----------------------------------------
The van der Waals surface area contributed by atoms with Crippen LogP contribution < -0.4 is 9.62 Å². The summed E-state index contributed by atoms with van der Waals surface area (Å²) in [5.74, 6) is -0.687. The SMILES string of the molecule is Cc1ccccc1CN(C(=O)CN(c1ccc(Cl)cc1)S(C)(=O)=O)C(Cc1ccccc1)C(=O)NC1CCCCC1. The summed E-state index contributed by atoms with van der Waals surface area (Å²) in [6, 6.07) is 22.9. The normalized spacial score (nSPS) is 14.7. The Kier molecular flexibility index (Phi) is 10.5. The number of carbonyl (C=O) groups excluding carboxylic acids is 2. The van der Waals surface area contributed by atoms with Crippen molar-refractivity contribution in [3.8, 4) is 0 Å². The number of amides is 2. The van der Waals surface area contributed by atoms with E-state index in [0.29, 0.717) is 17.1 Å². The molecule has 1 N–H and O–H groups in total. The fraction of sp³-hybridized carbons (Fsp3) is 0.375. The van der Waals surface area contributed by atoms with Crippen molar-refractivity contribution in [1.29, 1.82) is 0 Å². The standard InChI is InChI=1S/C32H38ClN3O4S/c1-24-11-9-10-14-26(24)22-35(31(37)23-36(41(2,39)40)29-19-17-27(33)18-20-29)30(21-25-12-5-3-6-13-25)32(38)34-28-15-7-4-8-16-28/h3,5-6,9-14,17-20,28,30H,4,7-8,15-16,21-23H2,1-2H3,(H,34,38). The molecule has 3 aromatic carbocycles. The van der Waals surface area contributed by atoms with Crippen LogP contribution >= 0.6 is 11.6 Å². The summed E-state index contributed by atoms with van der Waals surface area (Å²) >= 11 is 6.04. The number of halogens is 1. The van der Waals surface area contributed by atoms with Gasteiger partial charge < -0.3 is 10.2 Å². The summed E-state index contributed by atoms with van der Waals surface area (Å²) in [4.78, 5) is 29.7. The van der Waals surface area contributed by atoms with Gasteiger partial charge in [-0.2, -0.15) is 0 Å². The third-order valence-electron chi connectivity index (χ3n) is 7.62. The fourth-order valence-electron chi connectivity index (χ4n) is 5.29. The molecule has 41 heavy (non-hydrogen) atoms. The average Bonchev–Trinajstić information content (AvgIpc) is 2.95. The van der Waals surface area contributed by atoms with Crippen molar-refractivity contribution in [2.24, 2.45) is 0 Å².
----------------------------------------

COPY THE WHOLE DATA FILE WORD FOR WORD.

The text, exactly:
The van der Waals surface area contributed by atoms with Crippen LogP contribution < -0.4 is 9.62 Å². The summed E-state index contributed by atoms with van der Waals surface area (Å²) in [5.74, 6) is -0.687. The SMILES string of the molecule is Cc1ccccc1CN(C(=O)CN(c1ccc(Cl)cc1)S(C)(=O)=O)C(Cc1ccccc1)C(=O)NC1CCCCC1. The summed E-state index contributed by atoms with van der Waals surface area (Å²) in [6, 6.07) is 22.9. The normalized spacial score (nSPS) is 14.7. The Kier molecular flexibility index (Phi) is 10.5. The number of carbonyl (C=O) groups excluding carboxylic acids is 2. The van der Waals surface area contributed by atoms with Crippen molar-refractivity contribution in [3.8, 4) is 0 Å². The number of amides is 2. The van der Waals surface area contributed by atoms with E-state index in [0.29, 0.717) is 17.1 Å². The molecule has 1 N–H and O–H groups in total. The fraction of sp³-hybridized carbons (Fsp3) is 0.375. The van der Waals surface area contributed by atoms with Crippen molar-refractivity contribution in [1.29, 1.82) is 0 Å². The standard InChI is InChI=1S/C32H38ClN3O4S/c1-24-11-9-10-14-26(24)22-35(31(37)23-36(41(2,39)40)29-19-17-27(33)18-20-29)30(21-25-12-5-3-6-13-25)32(38)34-28-15-7-4-8-16-28/h3,5-6,9-14,17-20,28,30H,4,7-8,15-16,21-23H2,1-2H3,(H,34,38). The molecule has 3 aromatic carbocycles. The van der Waals surface area contributed by atoms with Crippen LogP contribution >= 0.6 is 11.6 Å². The summed E-state index contributed by atoms with van der Waals surface area (Å²) >= 11 is 6.04. The number of halogens is 1. The van der Waals surface area contributed by atoms with Gasteiger partial charge < -0.3 is 10.2 Å². The summed E-state index contributed by atoms with van der Waals surface area (Å²) in [4.78, 5) is 29.7. The van der Waals surface area contributed by atoms with Gasteiger partial charge in [-0.2, -0.15) is 0 Å². The third-order valence-electron chi connectivity index (χ3n) is 7.62. The fourth-order valence-electron chi connectivity index (χ4n) is 5.29. The molecule has 41 heavy (non-hydrogen) atoms. The average Bonchev–Trinajstić information content (AvgIpc) is 2.95. The van der Waals surface area contributed by atoms with Crippen molar-refractivity contribution in [2.24, 2.45) is 0 Å².